More than Muscle Memory

I am back in the saddle, literally. And damn, it feels great.

It’s been a couple years since I rode horses regularly.  Work, family, my health, finances—ahh, life– all contributed to keeping me out of the barn.

But, I woke too many mornings during this no-horse phase, wishing I was riding. And I kept practicing my two-point position on my bike. Clearly, I wasn’t through with a hobby (an addiction?) I had practiced most of my adult life.

Why is it that some girls never outgrow their love-of-horses-phase-of-life?

After 4 lessons in two weeks, I am in. 100%.

Barn basics quickly came back: brushing, tacking, mounting, handling, riding (walk-trot-canter-low jumps) and yes, a little nerves. As my trainer J says, the muscle memory was still there. And in each lesson, that memory and confidence was a bit stronger. I certainly couldn’t pick up a brand new sport this quickly.

After several visits, I realize it is more than the horses, the lift I get from riding that brought me back. I think I also relished going back to a familiar place for the mental memories I have of the barn, the people, the friends I have made. I feel welcome, like it’s been days since I have been there, not a year.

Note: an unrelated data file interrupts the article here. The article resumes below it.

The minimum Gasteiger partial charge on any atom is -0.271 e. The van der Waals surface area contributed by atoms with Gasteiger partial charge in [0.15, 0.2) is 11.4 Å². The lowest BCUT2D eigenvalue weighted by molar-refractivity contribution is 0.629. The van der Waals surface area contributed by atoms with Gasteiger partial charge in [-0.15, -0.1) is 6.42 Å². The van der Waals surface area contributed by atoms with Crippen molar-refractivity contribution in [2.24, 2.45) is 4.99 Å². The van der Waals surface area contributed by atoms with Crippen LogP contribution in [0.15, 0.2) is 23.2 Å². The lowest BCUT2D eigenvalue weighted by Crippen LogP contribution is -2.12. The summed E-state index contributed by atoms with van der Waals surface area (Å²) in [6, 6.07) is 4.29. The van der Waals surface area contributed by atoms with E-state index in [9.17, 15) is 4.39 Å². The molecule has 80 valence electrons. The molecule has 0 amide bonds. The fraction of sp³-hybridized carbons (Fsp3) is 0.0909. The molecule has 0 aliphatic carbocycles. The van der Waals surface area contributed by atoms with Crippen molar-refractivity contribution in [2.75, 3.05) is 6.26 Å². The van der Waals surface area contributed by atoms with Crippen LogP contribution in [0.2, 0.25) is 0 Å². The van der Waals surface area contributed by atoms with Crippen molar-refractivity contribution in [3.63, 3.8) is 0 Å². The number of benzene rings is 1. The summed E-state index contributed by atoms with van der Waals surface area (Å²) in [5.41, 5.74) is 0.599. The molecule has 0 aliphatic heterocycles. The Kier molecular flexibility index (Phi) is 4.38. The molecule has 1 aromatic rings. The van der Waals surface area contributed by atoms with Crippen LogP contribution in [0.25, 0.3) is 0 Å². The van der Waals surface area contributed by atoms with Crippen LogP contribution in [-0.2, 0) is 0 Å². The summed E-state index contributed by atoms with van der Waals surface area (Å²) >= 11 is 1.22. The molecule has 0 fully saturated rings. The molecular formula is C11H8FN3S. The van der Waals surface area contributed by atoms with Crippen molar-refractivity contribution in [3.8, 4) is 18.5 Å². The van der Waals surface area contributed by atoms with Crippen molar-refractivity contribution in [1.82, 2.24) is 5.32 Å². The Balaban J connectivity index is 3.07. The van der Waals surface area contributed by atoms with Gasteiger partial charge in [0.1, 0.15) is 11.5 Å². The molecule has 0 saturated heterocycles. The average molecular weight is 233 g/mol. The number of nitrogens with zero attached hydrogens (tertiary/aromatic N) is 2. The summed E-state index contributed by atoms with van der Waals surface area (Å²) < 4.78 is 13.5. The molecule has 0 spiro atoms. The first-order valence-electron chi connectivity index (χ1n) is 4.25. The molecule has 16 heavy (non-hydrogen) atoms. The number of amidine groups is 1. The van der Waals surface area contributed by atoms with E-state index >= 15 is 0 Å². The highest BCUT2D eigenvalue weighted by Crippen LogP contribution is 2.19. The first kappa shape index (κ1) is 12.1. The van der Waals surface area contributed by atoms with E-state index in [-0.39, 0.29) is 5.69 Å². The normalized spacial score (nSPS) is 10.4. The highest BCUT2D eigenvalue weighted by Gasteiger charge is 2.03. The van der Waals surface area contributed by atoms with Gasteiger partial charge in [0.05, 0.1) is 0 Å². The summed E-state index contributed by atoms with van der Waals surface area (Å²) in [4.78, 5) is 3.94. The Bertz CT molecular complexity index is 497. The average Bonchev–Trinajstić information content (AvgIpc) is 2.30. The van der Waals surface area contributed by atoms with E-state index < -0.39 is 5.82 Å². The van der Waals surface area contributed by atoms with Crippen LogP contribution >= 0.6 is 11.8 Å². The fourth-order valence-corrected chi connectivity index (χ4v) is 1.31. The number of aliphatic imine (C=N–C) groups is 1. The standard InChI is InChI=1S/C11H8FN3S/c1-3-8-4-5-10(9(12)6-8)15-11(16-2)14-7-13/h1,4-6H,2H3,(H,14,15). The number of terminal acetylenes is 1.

Resuming riding is also a short reminder of cliché’s—life is short, time goes fast, etc etc.

If there is something you love to do, DO IT. If you want to try something new, make the time now for yourself, your interests, yourself. The joy it might bring is worth it.

The journey continues.

C

Anatomy of a Bike Ride

Recently I was riding my bike before work—a morning far too beautiful to spend in the gym. Suddenly, I realized I was aware of only my music, my heartbeat, and my hard but steady breathing. It was as if I was riding with blinders on, totally unaware of the landscape, houses, or traffic on either side of me. I was literally going through the motions, just trying to complete my ride.

I was riding like a machine, but this workout was only accomplishing the caloric burn-off goal. No joy. Stress, supposedly released through the pedals. But shoulders to my ears said otherwise.

Breathe out. Phewwww. I slowed up slightly, came back to the reality of what I was doing, then continued moving forward.